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Revised definition for ‘waters of the United States’ finalized

Source: Wikimedia Commons

The Environmental Protection Agency (EPA) today (Thursday) finalized a revised definition for “water of the United States.”

The Navigable Waters Protection Rule seemingly “protects the nation’s navigable waters from pollution and will result in economic growth across the country.”

Among those applauding this achievement is the National Cattlemen’s Beef Association (NCBA).

The organization was one of many farm and industry groups to strongly oppose the original 2015 Obama era Waters of the U.S. Rule (WOTUS) for its broad reach in exerting federal control. Scott Yager, National Cattlemen’s Beef Association Counsel, speaks to the previous rule.

“Even if it was something that was dry most of the year, then got rained on and conveyed water downstream to something else, that would pull our guys under EPA’s jurisdiction,” Yager said.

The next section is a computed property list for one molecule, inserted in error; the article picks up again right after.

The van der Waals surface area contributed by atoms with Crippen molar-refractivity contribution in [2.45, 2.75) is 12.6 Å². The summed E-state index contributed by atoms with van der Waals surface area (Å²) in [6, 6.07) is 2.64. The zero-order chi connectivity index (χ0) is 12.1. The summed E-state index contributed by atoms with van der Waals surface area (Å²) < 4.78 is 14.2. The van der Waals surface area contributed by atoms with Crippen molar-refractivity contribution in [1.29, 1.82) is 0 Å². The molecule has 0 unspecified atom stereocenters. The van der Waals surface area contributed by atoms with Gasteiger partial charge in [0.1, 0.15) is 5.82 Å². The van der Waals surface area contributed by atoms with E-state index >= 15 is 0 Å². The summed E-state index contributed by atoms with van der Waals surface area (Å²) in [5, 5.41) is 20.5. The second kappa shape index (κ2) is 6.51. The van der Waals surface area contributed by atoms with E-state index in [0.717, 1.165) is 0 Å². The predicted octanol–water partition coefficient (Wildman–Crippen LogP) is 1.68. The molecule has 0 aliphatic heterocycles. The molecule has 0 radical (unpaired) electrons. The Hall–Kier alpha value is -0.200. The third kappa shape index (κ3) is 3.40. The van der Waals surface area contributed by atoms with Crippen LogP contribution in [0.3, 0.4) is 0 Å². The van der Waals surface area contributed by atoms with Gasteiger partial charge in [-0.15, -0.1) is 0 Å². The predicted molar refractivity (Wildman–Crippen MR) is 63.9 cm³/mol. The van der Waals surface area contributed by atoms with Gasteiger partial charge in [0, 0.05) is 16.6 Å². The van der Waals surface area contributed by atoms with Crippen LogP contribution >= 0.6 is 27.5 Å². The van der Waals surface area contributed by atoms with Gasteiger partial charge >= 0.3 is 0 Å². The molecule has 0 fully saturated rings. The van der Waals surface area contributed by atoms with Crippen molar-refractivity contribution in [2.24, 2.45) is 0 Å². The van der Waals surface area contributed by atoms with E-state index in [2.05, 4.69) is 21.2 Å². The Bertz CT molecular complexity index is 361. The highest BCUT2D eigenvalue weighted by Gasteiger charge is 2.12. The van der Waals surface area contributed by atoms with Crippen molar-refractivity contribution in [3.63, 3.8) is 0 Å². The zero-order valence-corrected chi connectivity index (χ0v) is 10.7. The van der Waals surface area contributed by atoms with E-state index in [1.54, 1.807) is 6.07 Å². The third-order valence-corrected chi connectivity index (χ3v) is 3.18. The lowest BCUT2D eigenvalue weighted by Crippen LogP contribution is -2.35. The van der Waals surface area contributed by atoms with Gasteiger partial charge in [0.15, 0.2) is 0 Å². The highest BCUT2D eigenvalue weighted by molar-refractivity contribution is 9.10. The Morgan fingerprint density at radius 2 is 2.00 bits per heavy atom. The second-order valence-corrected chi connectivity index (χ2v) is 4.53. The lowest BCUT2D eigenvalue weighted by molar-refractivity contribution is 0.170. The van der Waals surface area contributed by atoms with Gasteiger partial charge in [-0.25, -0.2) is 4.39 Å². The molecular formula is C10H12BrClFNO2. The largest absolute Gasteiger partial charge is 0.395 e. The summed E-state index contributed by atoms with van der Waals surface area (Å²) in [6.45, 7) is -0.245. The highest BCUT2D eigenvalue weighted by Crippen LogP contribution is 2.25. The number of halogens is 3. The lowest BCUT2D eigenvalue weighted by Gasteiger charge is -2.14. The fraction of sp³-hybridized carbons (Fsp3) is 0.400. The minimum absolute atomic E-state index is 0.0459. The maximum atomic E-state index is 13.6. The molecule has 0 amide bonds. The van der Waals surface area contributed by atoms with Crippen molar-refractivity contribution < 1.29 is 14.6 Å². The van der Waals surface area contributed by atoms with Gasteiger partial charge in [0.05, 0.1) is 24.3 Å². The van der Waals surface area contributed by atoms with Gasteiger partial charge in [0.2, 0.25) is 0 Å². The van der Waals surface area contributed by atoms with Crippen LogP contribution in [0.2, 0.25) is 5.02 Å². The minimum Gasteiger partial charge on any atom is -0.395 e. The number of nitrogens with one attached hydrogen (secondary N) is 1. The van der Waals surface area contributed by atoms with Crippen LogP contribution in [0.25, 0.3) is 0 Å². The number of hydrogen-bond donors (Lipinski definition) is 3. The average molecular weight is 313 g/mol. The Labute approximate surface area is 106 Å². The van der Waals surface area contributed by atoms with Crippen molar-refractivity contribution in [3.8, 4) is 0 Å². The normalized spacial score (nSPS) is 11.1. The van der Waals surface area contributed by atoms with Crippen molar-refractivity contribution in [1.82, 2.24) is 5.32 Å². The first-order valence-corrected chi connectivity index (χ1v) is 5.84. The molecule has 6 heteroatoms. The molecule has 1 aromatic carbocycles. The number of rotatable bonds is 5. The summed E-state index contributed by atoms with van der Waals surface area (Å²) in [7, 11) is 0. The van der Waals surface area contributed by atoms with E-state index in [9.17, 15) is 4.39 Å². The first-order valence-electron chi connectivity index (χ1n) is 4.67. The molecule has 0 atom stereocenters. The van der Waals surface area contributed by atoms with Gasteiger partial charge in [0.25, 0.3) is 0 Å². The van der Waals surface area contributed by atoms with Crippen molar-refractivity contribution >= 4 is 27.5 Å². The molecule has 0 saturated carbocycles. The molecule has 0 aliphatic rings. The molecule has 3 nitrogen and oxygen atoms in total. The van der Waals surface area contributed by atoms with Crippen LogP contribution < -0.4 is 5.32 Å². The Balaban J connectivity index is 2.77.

NCBA believes the Navigable Waters Protection Rule is a “strong step in the right direction,” as it will “boost clarity in what farm and ranch features are federally versus state and locally controlled,” according to Yager.

“We’re happy about it. And it will provide clarity to our members, as well as features that are out in our pasture land because they are no longer going to be under federal jurisdiction,” Yager said. 

Features not under federal jurisdiction include: Stock ponds, ditches, prior converted cropland and groundwater. However, Yager says the new final rule may not be the last word.

“The repeal is being litigated in New York and South Carolina in federal district courts,” Yager said. “I fully expect that this replacement rule will also be litigated by activists.”

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